If I’ve learned anything during my 30 years as a female rock critic, it’s that the story of popular music has always marginalized women as passengers, not drivers.
In the official record of records, girls are the B-side.
They seem less like interpretations than realizations, proofs that when you truly make someone else’s song your own, you paradoxically restore something essential to it.
Scaggs believes that this album and Memphis, its immediate predecessor, might turn out to be the first two parts of a trilogy, a three-album collaboration with producer Steve Jordan and the band of extraordinarily empathetic musicians they love to work with.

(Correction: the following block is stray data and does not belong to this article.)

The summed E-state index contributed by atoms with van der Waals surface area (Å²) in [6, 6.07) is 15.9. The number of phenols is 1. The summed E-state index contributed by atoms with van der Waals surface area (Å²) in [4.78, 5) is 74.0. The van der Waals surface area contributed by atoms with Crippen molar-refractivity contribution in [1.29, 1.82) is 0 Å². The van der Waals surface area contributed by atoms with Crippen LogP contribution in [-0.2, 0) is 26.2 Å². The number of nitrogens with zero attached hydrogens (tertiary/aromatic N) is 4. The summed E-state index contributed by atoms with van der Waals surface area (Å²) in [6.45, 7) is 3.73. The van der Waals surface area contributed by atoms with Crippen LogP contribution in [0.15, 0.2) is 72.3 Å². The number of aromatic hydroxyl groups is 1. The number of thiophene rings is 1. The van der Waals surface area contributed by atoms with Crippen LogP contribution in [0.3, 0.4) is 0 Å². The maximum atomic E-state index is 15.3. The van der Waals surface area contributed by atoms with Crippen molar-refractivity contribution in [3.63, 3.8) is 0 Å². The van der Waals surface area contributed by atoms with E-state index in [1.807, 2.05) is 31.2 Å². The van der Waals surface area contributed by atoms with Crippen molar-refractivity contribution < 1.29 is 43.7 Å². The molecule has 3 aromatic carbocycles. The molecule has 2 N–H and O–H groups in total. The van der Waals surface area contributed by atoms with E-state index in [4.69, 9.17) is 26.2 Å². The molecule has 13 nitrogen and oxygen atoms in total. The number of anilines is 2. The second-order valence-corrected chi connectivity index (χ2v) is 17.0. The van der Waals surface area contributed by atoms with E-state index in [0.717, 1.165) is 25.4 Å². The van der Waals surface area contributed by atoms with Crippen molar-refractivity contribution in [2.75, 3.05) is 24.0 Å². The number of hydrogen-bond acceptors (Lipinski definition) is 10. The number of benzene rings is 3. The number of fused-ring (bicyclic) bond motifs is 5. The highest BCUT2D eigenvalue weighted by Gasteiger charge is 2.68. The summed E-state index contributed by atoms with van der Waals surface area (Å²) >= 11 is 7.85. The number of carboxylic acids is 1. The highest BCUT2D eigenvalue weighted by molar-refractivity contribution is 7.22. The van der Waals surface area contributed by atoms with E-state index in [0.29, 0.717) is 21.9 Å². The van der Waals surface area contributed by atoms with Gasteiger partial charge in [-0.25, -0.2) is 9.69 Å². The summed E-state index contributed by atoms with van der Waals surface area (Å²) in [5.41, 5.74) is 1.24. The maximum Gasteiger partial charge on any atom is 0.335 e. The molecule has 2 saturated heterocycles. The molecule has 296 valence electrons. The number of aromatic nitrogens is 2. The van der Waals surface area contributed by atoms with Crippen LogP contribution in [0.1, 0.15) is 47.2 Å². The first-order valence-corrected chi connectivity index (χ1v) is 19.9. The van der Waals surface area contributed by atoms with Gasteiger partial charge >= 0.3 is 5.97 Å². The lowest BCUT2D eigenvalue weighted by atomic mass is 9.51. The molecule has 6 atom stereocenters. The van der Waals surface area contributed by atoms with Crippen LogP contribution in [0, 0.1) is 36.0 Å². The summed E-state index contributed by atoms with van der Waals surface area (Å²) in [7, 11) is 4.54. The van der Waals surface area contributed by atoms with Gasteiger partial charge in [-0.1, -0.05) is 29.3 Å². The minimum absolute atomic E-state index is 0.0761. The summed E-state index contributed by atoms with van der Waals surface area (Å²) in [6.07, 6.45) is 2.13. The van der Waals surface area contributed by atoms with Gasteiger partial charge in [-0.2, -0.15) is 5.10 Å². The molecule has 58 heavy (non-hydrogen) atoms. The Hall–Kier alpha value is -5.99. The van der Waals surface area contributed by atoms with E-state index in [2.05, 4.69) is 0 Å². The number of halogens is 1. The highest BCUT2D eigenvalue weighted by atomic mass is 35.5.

“It’s relaxed and easy, but also very highly charged.
His direction is laser-focused, and his playing is intense.
Bonnie Raitt duets sassily with Scaggs on vocals, and adds her characteristically sizzling slide guitar to “Hell to Pay,” a knowing indictment of corruption on both the personal and political level that Scaggs wrote himself.
That’s why it’s gratifying to see NPR’s Turning the Tables, a list of the 150 greatest albums made by women from 1964 (when the Beatles stormed our shores) to the present.